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Good Samaritan Vs. Busy Body

Here's a what-would-you-do scenario for all you aspiring ethicists:

I just did a quick run to our local grocery store. As I was checking out, a neatly dressed, well-coiffed woman apparently in her seventies stepped into the empty line next to me and started chewing the cashier out at the top of her lungs. Her line of attack went something like, "That guy you are making fun of is my brother-in-law and he's a lawyer in DC! He's my sister's husband! I've been in here with him before! He's a lawyer! In DC! So you all had better just shut the hell up!" (Profanity most definitely hers.)

The woman repeated this basic refrain a couple of times, with the handful of surrounding employees and customers looking both perplexed and increasingly concerned. Fairly quickly, the store's chronically genial manager stepped in to ask if he could be of assistance, at which point the woman tore into him. I couldn't hear what the manager said to defuse the situation, but the woman soon quieted down and wandered out the door. Major incident averted. 

But then, as I was loading my bags into the car, I noticed the woman--cotton-candy sweater, white pants, shoulder-length white bob, dainty handbag--drifting slowly out of the parking lot and down the road.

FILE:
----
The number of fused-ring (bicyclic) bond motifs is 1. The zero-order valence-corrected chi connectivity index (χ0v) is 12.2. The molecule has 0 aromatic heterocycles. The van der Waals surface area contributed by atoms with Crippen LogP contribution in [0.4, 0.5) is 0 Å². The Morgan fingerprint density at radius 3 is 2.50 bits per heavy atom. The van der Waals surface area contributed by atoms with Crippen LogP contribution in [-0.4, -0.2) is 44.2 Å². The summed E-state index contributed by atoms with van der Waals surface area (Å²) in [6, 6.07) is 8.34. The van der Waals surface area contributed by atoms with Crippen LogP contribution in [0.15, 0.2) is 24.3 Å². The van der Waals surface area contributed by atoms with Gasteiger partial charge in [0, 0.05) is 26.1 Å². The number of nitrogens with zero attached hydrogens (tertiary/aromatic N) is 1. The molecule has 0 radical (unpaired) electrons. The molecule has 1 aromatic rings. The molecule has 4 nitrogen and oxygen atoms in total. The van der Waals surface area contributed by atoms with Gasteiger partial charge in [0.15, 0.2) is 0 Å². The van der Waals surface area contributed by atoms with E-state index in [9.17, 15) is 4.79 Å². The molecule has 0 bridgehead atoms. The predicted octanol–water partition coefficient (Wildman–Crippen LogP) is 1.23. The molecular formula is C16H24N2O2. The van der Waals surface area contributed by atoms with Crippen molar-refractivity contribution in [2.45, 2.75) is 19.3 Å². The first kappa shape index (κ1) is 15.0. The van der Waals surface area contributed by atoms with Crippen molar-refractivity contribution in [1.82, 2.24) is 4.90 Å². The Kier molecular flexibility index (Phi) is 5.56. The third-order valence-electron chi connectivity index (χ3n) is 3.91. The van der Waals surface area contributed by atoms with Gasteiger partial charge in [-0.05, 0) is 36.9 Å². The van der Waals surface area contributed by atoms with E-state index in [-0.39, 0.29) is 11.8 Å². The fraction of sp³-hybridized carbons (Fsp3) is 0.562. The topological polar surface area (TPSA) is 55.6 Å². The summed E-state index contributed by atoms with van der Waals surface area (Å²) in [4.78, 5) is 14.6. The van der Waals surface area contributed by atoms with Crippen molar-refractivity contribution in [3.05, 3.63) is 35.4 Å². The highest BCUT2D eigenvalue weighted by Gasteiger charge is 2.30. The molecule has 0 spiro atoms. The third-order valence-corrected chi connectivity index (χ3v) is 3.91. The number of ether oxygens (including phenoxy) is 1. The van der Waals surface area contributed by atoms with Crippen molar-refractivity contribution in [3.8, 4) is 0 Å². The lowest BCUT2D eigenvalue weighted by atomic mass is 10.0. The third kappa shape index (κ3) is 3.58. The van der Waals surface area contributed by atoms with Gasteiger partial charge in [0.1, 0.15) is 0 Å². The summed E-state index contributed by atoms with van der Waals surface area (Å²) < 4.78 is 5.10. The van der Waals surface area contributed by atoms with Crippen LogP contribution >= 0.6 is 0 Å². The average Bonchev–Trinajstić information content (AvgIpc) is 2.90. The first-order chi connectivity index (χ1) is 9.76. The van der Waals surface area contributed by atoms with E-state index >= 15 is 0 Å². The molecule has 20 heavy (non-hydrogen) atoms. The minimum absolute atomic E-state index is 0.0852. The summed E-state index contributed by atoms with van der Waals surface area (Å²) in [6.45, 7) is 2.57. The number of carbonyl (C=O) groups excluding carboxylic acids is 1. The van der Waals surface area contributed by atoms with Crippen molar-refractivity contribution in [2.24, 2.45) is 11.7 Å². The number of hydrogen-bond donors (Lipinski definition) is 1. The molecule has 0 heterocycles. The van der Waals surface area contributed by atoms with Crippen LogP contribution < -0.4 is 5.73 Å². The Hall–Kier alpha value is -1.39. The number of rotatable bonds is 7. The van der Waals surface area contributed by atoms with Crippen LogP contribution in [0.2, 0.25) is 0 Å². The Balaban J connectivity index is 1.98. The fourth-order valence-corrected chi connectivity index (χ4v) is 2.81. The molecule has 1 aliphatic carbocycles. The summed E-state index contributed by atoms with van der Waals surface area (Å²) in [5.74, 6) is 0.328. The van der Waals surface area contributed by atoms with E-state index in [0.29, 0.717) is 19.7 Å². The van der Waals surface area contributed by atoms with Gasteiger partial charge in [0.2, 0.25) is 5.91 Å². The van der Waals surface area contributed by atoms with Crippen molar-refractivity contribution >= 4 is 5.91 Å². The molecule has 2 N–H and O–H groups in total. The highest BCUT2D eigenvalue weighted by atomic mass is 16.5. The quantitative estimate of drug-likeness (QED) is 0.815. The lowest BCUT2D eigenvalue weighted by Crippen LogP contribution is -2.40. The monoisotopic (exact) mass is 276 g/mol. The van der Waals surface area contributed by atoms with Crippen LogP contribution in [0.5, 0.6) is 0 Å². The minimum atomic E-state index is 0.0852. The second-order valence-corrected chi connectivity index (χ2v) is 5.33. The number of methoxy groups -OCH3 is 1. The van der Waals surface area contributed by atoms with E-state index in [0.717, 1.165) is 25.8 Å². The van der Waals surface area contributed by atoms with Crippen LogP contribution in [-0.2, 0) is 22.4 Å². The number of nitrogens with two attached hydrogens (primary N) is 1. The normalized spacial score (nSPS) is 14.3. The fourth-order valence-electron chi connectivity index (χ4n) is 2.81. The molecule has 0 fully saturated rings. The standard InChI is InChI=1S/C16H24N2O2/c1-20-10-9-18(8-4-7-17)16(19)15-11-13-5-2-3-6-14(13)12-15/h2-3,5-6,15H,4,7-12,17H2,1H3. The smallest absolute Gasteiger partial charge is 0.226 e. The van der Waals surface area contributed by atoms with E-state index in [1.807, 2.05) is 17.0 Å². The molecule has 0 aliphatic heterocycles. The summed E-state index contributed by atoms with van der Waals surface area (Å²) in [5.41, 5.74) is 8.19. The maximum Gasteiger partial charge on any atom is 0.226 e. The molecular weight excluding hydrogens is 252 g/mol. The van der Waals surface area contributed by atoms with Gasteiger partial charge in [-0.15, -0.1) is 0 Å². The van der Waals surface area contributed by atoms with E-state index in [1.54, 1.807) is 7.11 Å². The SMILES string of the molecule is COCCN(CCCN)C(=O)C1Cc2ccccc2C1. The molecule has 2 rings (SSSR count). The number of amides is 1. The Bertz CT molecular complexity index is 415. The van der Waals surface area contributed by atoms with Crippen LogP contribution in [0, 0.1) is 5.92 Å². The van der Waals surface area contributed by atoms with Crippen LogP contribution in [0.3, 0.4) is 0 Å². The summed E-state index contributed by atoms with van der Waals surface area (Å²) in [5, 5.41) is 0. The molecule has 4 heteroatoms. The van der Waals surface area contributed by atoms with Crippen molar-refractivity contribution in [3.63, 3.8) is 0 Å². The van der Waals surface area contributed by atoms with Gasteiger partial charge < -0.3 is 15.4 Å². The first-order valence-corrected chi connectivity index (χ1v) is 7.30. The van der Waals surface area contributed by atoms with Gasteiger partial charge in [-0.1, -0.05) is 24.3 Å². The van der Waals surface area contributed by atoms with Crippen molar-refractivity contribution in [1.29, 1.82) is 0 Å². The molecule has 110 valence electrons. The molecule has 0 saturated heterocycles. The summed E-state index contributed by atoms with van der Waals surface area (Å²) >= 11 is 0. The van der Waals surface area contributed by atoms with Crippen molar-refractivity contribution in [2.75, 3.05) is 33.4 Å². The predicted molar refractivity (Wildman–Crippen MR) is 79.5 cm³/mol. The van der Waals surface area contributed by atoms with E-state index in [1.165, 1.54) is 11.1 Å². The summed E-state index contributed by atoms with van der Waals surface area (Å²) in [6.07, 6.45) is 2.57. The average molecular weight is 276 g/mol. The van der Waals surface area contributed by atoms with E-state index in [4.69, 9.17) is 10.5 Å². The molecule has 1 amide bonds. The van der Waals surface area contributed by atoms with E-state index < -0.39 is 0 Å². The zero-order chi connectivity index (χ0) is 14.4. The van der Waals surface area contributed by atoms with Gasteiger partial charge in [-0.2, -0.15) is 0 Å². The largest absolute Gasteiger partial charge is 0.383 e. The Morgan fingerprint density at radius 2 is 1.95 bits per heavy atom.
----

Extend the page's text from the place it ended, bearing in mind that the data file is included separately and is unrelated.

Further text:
I guess it's possible that the people at the market had been snickering about this woman's brother-in-law. It's even more possible that the woman wasn't wandering aimlessly but was headed toward a house or condo or one of the senior living enclaves located in the area. But there's also a pretty good chance that she was, in fact, in the midst of some sort of medical episode that called for if not prompt assistance then at least careful attention. 

My instinct in these types of situations is to leave well enough alone--but maybe that's just because I can't decide what the more appropriate response would be.


--Michelle Cottle